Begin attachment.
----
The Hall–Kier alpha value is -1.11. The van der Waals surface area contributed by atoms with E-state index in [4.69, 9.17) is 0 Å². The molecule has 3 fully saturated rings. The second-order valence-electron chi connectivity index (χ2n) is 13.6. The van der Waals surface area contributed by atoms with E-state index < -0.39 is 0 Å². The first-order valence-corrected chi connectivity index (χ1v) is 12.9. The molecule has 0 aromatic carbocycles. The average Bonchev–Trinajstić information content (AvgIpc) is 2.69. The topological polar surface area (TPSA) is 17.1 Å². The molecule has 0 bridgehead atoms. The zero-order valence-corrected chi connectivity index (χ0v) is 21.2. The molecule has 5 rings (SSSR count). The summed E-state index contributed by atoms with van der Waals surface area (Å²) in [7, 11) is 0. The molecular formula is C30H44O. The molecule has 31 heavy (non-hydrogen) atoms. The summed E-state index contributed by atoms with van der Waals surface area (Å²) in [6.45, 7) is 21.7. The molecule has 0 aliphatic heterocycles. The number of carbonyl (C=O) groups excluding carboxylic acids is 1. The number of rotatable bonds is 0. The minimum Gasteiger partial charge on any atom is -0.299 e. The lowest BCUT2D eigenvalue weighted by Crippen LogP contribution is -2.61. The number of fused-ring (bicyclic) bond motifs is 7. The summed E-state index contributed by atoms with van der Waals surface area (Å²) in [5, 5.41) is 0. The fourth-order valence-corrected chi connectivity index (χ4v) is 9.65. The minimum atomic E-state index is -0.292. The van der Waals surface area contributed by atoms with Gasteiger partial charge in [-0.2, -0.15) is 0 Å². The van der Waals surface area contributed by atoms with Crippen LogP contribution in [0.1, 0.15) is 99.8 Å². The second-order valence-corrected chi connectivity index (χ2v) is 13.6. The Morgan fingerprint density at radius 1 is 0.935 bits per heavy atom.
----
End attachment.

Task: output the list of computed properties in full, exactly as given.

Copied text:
The Hall–Kier alpha value is -1.11. The van der Waals surface area contributed by atoms with E-state index in [4.69, 9.17) is 0 Å². The molecule has 3 fully saturated rings. The second-order valence-electron chi connectivity index (χ2n) is 13.6. The van der Waals surface area contributed by atoms with E-state index < -0.39 is 0 Å². The first-order valence-corrected chi connectivity index (χ1v) is 12.9. The molecule has 0 aromatic carbocycles. The average Bonchev–Trinajstić information content (AvgIpc) is 2.69. The topological polar surface area (TPSA) is 17.1 Å². The molecule has 0 bridgehead atoms. The zero-order valence-corrected chi connectivity index (χ0v) is 21.2. The molecule has 5 rings (SSSR count). The summed E-state index contributed by atoms with van der Waals surface area (Å²) in [7, 11) is 0. The molecular formula is C30H44O. The molecule has 31 heavy (non-hydrogen) atoms. The summed E-state index contributed by atoms with van der Waals surface area (Å²) in [6.45, 7) is 21.7. The molecule has 0 aliphatic heterocycles. The number of carbonyl (C=O) groups excluding carboxylic acids is 1. The number of rotatable bonds is 0. The minimum Gasteiger partial charge on any atom is -0.299 e. The lowest BCUT2D eigenvalue weighted by Crippen LogP contribution is -2.61. The number of fused-ring (bicyclic) bond motifs is 7. The summed E-state index contributed by atoms with van der Waals surface area (Å²) in [5, 5.41) is 0. The fourth-order valence-corrected chi connectivity index (χ4v) is 9.65. The minimum atomic E-state index is -0.292. The van der Waals surface area contributed by atoms with Gasteiger partial charge in [-0.2, -0.15) is 0 Å². The van der Waals surface area contributed by atoms with Crippen LogP contribution in [0.1, 0.15) is 99.8 Å². The second-order valence-corrected chi connectivity index (χ2v) is 13.6. The Morgan fingerprint density at radius 1 is 0.935 bits per heavy atom.